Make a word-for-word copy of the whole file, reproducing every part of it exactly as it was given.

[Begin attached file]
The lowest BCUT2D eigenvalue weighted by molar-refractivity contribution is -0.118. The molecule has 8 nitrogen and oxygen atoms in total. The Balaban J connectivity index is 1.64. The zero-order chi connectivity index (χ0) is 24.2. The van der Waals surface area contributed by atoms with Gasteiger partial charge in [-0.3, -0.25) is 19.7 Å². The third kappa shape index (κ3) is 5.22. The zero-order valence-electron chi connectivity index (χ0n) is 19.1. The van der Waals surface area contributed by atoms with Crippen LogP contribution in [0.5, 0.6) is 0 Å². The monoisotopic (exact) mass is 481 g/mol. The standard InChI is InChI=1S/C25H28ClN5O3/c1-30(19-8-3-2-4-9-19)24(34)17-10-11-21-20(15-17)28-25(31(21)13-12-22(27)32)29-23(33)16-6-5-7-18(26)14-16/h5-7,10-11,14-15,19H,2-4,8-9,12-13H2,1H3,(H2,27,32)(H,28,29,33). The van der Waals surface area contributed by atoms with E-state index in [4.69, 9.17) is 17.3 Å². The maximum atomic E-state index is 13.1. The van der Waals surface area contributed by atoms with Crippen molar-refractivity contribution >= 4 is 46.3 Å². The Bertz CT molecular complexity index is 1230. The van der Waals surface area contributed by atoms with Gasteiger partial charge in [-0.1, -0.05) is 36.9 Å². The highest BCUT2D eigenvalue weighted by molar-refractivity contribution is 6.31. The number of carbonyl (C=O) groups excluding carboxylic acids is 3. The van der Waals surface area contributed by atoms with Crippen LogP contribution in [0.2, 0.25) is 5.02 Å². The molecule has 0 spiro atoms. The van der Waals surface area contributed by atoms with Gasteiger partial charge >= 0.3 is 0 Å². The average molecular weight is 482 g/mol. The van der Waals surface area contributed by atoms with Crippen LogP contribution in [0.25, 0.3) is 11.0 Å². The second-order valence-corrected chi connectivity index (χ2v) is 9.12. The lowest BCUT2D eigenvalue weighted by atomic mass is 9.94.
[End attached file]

The lowest BCUT2D eigenvalue weighted by molar-refractivity contribution is -0.118. The molecule has 8 nitrogen and oxygen atoms in total. The Balaban J connectivity index is 1.64. The zero-order chi connectivity index (χ0) is 24.2. The van der Waals surface area contributed by atoms with Gasteiger partial charge in [-0.3, -0.25) is 19.7 Å². The third kappa shape index (κ3) is 5.22. The zero-order valence-electron chi connectivity index (χ0n) is 19.1. The van der Waals surface area contributed by atoms with Crippen LogP contribution in [0.5, 0.6) is 0 Å². The monoisotopic (exact) mass is 481 g/mol. The standard InChI is InChI=1S/C25H28ClN5O3/c1-30(19-8-3-2-4-9-19)24(34)17-10-11-21-20(15-17)28-25(31(21)13-12-22(27)32)29-23(33)16-6-5-7-18(26)14-16/h5-7,10-11,14-15,19H,2-4,8-9,12-13H2,1H3,(H2,27,32)(H,28,29,33). The van der Waals surface area contributed by atoms with E-state index in [4.69, 9.17) is 17.3 Å². The maximum atomic E-state index is 13.1. The van der Waals surface area contributed by atoms with Crippen molar-refractivity contribution >= 4 is 46.3 Å². The Bertz CT molecular complexity index is 1230. The van der Waals surface area contributed by atoms with Gasteiger partial charge in [-0.1, -0.05) is 36.9 Å². The highest BCUT2D eigenvalue weighted by molar-refractivity contribution is 6.31. The number of carbonyl (C=O) groups excluding carboxylic acids is 3. The van der Waals surface area contributed by atoms with Crippen LogP contribution in [0.2, 0.25) is 5.02 Å². The molecule has 0 spiro atoms. The van der Waals surface area contributed by atoms with Gasteiger partial charge >= 0.3 is 0 Å². The average molecular weight is 482 g/mol. The van der Waals surface area contributed by atoms with Crippen LogP contribution in [0.25, 0.3) is 11.0 Å². The second-order valence-corrected chi connectivity index (χ2v) is 9.12. The lowest BCUT2D eigenvalue weighted by atomic mass is 9.94.